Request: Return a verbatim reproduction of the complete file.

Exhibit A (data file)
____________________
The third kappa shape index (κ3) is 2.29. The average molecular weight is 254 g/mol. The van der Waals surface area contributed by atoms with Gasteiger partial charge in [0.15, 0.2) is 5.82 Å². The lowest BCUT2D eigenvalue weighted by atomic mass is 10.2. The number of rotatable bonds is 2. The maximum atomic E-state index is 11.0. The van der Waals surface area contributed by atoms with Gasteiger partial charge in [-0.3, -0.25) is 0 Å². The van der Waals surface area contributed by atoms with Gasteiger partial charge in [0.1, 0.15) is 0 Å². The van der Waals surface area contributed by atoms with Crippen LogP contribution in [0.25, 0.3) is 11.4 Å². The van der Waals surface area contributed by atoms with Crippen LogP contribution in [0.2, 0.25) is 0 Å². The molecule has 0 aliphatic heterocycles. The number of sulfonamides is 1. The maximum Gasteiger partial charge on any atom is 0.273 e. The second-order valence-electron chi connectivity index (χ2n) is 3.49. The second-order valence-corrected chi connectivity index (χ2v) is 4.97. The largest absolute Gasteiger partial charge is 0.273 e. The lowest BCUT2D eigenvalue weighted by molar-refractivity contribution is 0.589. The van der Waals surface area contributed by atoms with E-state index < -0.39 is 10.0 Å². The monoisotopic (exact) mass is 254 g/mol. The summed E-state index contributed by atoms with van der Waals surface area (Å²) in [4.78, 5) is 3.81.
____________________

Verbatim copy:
The third kappa shape index (κ3) is 2.29. The average molecular weight is 254 g/mol. The van der Waals surface area contributed by atoms with Gasteiger partial charge in [0.15, 0.2) is 5.82 Å². The lowest BCUT2D eigenvalue weighted by atomic mass is 10.2. The number of rotatable bonds is 2. The maximum atomic E-state index is 11.0. The van der Waals surface area contributed by atoms with Gasteiger partial charge in [-0.3, -0.25) is 0 Å². The van der Waals surface area contributed by atoms with Gasteiger partial charge in [0.1, 0.15) is 0 Å². The van der Waals surface area contributed by atoms with Crippen LogP contribution in [0.25, 0.3) is 11.4 Å². The van der Waals surface area contributed by atoms with Crippen LogP contribution in [0.2, 0.25) is 0 Å². The molecule has 0 aliphatic heterocycles. The number of sulfonamides is 1. The maximum Gasteiger partial charge on any atom is 0.273 e. The second-order valence-electron chi connectivity index (χ2n) is 3.49. The second-order valence-corrected chi connectivity index (χ2v) is 4.97. The largest absolute Gasteiger partial charge is 0.273 e. The lowest BCUT2D eigenvalue weighted by molar-refractivity contribution is 0.589. The van der Waals surface area contributed by atoms with E-state index < -0.39 is 10.0 Å². The monoisotopic (exact) mass is 254 g/mol. The summed E-state index contributed by atoms with van der Waals surface area (Å²) in [4.78, 5) is 3.81.